It's been just over two years since Australian Bede Durbidge shattered his pelvis at Pipeline. At the time, he was a 32-year-old WSL Championship Tour (CT) veteran finishing up his 13th season on the elite tour. With three CT wins to his name (including a prestigious Pipe Masters in 2007), and three Top 5 finishes on the rankings, he entered Round One at the 2015 Billabong Pipe Masters with a shot at cracking the Top 10. Instead, he was being carried off the beach with his professional future in serious doubt.
The pelvis is a crucial weight-bearing bone. Even with aggressive physical therapy, the healing process takes at least a year. But Durbidge quickly learned the old adage about doors closing and opening. During the early days of his recovery, John John Florence approached him to see if he would coach him during the 2016 season. The Hawaiian was growing tired of losing, and the wisdom Durbidge had to offer was just the ingredient he needed to make a run at a World Title.
While it was obviously a transformational move for Florence (he captured his first World Title that year) it was just as meaningful for Durbidge. "I learned I really loved coaching," he said. "I had never really worked with anyone before, but John was such a pleasure to work with it made me want to continue working in that space."
His success caught the eyes of Surfing Australia, an organization dedicated fostering talent Down Under. During Durbidge's incredible comeback to competition in 2017, which was punctuated with a terrific fifth-place finish in Fiji, the organization approached him with an offer he couldn't refuse: to be an Elite Program Manager for the Australians as they prepare for the upcoming 2020 Olympics.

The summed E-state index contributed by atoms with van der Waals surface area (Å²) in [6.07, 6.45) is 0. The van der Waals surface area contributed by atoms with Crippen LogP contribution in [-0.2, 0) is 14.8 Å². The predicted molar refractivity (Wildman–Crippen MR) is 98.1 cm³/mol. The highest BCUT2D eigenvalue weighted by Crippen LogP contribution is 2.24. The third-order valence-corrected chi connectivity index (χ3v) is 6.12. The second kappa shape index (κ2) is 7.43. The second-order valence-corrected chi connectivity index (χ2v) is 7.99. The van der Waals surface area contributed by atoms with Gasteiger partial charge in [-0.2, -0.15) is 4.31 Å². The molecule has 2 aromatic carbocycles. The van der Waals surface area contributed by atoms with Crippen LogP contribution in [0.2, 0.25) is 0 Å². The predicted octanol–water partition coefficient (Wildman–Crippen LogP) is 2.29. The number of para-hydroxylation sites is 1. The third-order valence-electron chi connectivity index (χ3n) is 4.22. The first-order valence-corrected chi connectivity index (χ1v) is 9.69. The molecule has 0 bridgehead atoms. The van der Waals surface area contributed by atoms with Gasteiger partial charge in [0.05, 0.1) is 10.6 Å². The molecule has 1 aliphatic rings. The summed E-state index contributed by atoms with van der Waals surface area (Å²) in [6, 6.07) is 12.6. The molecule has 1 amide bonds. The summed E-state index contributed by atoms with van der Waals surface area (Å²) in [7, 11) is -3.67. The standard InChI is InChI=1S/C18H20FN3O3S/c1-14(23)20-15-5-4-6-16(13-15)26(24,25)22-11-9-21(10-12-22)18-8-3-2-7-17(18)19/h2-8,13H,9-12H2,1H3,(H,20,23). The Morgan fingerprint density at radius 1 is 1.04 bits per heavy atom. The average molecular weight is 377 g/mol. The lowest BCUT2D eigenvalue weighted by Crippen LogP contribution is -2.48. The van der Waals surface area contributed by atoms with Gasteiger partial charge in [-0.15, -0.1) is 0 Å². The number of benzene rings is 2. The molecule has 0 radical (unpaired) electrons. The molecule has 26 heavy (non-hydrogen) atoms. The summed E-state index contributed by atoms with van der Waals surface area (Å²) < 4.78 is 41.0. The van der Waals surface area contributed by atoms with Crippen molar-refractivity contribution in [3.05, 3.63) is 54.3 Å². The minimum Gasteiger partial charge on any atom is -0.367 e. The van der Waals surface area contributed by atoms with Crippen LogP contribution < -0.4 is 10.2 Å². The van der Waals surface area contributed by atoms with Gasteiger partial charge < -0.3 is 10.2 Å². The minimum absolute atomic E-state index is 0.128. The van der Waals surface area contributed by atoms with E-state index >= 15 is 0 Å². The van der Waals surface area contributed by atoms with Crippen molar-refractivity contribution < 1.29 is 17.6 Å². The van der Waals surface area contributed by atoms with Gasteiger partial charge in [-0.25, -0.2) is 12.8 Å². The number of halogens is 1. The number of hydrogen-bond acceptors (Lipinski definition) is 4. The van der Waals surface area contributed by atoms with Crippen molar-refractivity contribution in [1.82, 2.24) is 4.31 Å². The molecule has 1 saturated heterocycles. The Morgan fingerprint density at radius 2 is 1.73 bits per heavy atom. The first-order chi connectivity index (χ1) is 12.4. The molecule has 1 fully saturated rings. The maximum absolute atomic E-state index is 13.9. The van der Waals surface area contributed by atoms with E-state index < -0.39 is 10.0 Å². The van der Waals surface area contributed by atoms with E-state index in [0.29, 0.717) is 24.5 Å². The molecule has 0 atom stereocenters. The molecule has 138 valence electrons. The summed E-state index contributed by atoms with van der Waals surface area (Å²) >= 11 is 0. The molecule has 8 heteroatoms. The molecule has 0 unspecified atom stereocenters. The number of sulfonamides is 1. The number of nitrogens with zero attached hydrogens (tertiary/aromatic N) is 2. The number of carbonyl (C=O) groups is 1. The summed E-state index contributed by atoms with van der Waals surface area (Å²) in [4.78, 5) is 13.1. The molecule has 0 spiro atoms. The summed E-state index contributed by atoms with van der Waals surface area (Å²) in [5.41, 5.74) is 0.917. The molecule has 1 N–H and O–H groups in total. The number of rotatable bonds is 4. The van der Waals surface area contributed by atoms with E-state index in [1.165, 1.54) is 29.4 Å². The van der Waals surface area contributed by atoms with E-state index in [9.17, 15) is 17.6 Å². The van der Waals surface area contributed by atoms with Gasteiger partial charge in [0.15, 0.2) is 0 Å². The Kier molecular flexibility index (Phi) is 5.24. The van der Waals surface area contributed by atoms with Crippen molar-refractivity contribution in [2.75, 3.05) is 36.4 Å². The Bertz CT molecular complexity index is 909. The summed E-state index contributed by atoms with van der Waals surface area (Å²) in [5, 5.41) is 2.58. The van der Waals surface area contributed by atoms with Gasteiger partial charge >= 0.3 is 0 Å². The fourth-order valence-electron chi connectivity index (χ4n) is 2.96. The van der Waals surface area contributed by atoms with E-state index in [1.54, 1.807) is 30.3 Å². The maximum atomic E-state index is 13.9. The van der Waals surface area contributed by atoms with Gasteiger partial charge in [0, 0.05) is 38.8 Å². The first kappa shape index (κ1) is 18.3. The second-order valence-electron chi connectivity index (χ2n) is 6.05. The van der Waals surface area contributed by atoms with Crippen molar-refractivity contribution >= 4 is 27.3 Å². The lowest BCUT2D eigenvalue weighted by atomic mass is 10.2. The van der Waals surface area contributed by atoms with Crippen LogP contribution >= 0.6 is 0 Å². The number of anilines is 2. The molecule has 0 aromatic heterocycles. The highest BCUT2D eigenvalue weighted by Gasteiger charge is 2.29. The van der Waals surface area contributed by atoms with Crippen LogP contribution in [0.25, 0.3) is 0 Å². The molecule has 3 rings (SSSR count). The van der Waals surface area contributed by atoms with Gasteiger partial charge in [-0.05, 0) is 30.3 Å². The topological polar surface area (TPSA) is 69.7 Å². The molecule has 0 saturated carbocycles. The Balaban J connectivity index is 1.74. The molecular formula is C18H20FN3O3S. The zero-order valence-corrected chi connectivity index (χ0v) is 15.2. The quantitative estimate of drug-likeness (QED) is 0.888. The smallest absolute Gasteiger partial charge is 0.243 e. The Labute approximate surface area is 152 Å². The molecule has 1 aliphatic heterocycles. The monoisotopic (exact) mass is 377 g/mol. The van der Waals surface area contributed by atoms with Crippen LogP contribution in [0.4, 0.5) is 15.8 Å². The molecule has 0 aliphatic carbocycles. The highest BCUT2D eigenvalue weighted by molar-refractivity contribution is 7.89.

February 23, on his 35th birthday, Durbidge is busy doing exactly that. "The main goal is to help support our Australian athletes to become both the world's best surfers and people," he explained. "I work with an amazing team of people at Surfing Australia and we want to offer a flexible and tailored approach to all the athletes and their coaches."
Not surprisingly, he's doing a great job getting all of his old tour mates involved. "We're doing everything we can to make sure we're the most prepared," Durbidge said. But the goal is to enhance all avenues for Australian surfers. Indeed, one of the most overlooked aspects of Durbidge's success on Tour was his adaptability to all conditions, both in the water and out.
But of course, there's no better way to coach than by example. And while Durbidge says he's retired from the Tour, it's worth noting that his 24th place finish in 2017 puts him in pole position for an injury replacement spot, should the opportunity arise. "We will have to wait and see," he laughed. "I would love to surf one encore event in Australia. But if it doesn't happen, I'm very content on just watching the show from the sidelines."
Happy Birthday, Bede!